Thank you for your question. My response will analyze two issues. First, I will cover the four requirements that your domain name would have to satisfy to obtain trademark protection. Then, I will discuss how you could appropriate your competitor’s trademark name if that name was already registered with the U.S. Patent and Trademark Office. I am assuming that you are only seeking federal trademark protection – if you also want to register your mark in a state, message me for more details.
Your domain name would have to meet the following criteria for trademark protection:
· Be used in the ordinary course of trade between states or between the United States and foreign nations. Products associated with your domain name should display the registered mark and documents associated with the domain name should do so as well.
· The mark must be distinctive and non-generic (this means that the trademark cannot be the dictionary term for your product or service
o Marks that are fanciful, arbitrary, or suggestive automatically meet the distinctiveness requirement. Fanciful marks are coined for use as trademarks and have no previous common dictionary meaning. Arbitrary marks may have common meanings but do not suggest or describe the goods or services for which they are used. Suggestive marks suggest a good’s or service’s quality or characteristic – thought, imagination, and perception are required to connect the good or service with the trademark. Descriptive marks describe a good’s or service’s ingredients, quality, function, purpose, and use – these marks are entitled to protection only after they are solidly associated in consumers’ minds with your product.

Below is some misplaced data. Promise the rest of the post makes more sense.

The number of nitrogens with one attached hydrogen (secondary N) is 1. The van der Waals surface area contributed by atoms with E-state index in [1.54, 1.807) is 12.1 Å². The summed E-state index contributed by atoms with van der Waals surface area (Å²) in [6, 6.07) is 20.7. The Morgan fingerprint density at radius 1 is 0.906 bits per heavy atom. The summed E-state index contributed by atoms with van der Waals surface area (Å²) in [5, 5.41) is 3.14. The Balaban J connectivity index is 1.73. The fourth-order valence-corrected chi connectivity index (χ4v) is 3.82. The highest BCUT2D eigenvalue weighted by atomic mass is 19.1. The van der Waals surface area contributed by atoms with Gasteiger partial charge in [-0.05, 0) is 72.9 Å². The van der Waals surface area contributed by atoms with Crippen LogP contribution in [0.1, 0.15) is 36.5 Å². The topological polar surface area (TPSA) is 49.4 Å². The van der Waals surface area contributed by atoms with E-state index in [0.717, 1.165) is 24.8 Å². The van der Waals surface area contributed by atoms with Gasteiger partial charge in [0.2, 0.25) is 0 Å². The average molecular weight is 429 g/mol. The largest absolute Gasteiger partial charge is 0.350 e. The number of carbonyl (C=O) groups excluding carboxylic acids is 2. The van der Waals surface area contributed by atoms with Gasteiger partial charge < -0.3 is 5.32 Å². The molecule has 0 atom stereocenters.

· The mark cannot be too similar to an existing trademark
· Domain name trademarks should not be generic and should also function as a service signifier, not an address that helps consumers find your firm.
Assuming your competitor’s trademark is registered, you could still appropriate it under certain circumstances. If the trademark was not registered and your competitor is still claiming an ownership right in the mark, he could forfeit his rights in the mark if he misused the trademark or did not take action against you and others who were infringing on the mark. If the trademark was registered with the patent office, he could forfeit his rights in the mark if he did not renew his application in a timely manner or use the mark consistently in commerce. I hope this helps.
Need assistance filing your trademark? LawTrades has amazing business lawyers across the country who can help get your business off the ground. We offer free initial consultations, transparent flat-fee pricing, and start-to-finish project management. Feel free to message me with any questions!